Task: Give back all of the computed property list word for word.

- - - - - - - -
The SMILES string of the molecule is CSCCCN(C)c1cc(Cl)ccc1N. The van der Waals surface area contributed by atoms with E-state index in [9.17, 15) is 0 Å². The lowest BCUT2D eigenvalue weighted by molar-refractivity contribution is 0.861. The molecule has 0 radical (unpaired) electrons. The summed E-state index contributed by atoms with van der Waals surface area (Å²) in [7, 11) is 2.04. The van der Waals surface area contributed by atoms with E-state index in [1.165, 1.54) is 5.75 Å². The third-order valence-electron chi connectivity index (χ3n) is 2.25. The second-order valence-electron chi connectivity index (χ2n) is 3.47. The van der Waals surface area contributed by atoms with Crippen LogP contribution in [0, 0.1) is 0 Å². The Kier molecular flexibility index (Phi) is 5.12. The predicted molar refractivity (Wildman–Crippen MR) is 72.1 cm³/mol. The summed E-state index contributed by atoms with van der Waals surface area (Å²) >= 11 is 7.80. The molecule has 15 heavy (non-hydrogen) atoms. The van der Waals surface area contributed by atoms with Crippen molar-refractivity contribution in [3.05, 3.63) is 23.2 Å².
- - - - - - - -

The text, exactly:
The SMILES string of the molecule is CSCCCN(C)c1cc(Cl)ccc1N. The van der Waals surface area contributed by atoms with E-state index in [9.17, 15) is 0 Å². The lowest BCUT2D eigenvalue weighted by molar-refractivity contribution is 0.861. The molecule has 0 radical (unpaired) electrons. The summed E-state index contributed by atoms with van der Waals surface area (Å²) in [7, 11) is 2.04. The van der Waals surface area contributed by atoms with E-state index in [1.165, 1.54) is 5.75 Å². The third-order valence-electron chi connectivity index (χ3n) is 2.25. The second-order valence-electron chi connectivity index (χ2n) is 3.47. The van der Waals surface area contributed by atoms with Crippen LogP contribution in [0, 0.1) is 0 Å². The Kier molecular flexibility index (Phi) is 5.12. The predicted molar refractivity (Wildman–Crippen MR) is 72.1 cm³/mol. The summed E-state index contributed by atoms with van der Waals surface area (Å²) >= 11 is 7.80. The molecule has 15 heavy (non-hydrogen) atoms. The van der Waals surface area contributed by atoms with Crippen molar-refractivity contribution in [3.05, 3.63) is 23.2 Å².